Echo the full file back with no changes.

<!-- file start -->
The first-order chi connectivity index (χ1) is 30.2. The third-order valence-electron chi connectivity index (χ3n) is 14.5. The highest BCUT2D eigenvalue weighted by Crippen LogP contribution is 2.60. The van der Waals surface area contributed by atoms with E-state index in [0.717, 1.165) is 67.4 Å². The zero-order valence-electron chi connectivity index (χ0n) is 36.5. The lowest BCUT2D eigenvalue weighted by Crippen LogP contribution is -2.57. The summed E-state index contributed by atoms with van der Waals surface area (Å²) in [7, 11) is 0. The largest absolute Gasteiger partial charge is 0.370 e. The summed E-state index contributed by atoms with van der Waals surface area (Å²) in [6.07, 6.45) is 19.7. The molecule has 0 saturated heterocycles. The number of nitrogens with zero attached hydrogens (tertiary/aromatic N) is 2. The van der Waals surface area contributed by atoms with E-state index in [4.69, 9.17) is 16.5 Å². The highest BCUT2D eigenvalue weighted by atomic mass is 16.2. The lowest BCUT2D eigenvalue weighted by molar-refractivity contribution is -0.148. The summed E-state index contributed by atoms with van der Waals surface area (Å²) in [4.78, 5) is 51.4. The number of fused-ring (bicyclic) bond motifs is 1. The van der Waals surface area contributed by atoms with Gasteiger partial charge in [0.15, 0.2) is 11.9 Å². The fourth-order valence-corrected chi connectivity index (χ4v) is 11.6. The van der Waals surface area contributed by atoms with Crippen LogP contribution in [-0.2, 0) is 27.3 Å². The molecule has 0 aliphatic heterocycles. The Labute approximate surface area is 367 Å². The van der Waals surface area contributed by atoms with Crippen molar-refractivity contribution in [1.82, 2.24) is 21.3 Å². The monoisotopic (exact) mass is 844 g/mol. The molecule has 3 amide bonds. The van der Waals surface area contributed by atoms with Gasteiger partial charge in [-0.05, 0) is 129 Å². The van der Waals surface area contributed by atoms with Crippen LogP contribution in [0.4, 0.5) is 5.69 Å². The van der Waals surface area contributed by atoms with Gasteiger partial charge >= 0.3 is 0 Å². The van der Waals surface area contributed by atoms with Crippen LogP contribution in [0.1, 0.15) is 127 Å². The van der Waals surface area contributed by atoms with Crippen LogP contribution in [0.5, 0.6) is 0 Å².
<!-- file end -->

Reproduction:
The first-order chi connectivity index (χ1) is 30.2. The third-order valence-electron chi connectivity index (χ3n) is 14.5. The highest BCUT2D eigenvalue weighted by Crippen LogP contribution is 2.60. The van der Waals surface area contributed by atoms with E-state index in [0.717, 1.165) is 67.4 Å². The zero-order valence-electron chi connectivity index (χ0n) is 36.5. The lowest BCUT2D eigenvalue weighted by Crippen LogP contribution is -2.57. The summed E-state index contributed by atoms with van der Waals surface area (Å²) in [7, 11) is 0. The largest absolute Gasteiger partial charge is 0.370 e. The summed E-state index contributed by atoms with van der Waals surface area (Å²) in [6.07, 6.45) is 19.7. The molecule has 0 saturated heterocycles. The number of nitrogens with zero attached hydrogens (tertiary/aromatic N) is 2. The van der Waals surface area contributed by atoms with E-state index in [4.69, 9.17) is 16.5 Å². The highest BCUT2D eigenvalue weighted by atomic mass is 16.2. The lowest BCUT2D eigenvalue weighted by molar-refractivity contribution is -0.148. The summed E-state index contributed by atoms with van der Waals surface area (Å²) in [4.78, 5) is 51.4. The number of fused-ring (bicyclic) bond motifs is 1. The van der Waals surface area contributed by atoms with Gasteiger partial charge in [0.15, 0.2) is 11.9 Å². The fourth-order valence-corrected chi connectivity index (χ4v) is 11.6. The van der Waals surface area contributed by atoms with Crippen LogP contribution in [-0.2, 0) is 27.3 Å². The molecule has 0 aliphatic heterocycles. The Labute approximate surface area is 367 Å². The van der Waals surface area contributed by atoms with Crippen molar-refractivity contribution in [1.82, 2.24) is 21.3 Å². The monoisotopic (exact) mass is 844 g/mol. The molecule has 3 amide bonds. The van der Waals surface area contributed by atoms with Gasteiger partial charge in [-0.05, 0) is 129 Å². The van der Waals surface area contributed by atoms with Crippen LogP contribution in [0.4, 0.5) is 5.69 Å². The van der Waals surface area contributed by atoms with Gasteiger partial charge >= 0.3 is 0 Å². The van der Waals surface area contributed by atoms with Crippen LogP contribution in [0.1, 0.15) is 127 Å². The van der Waals surface area contributed by atoms with Crippen LogP contribution in [0.5, 0.6) is 0 Å².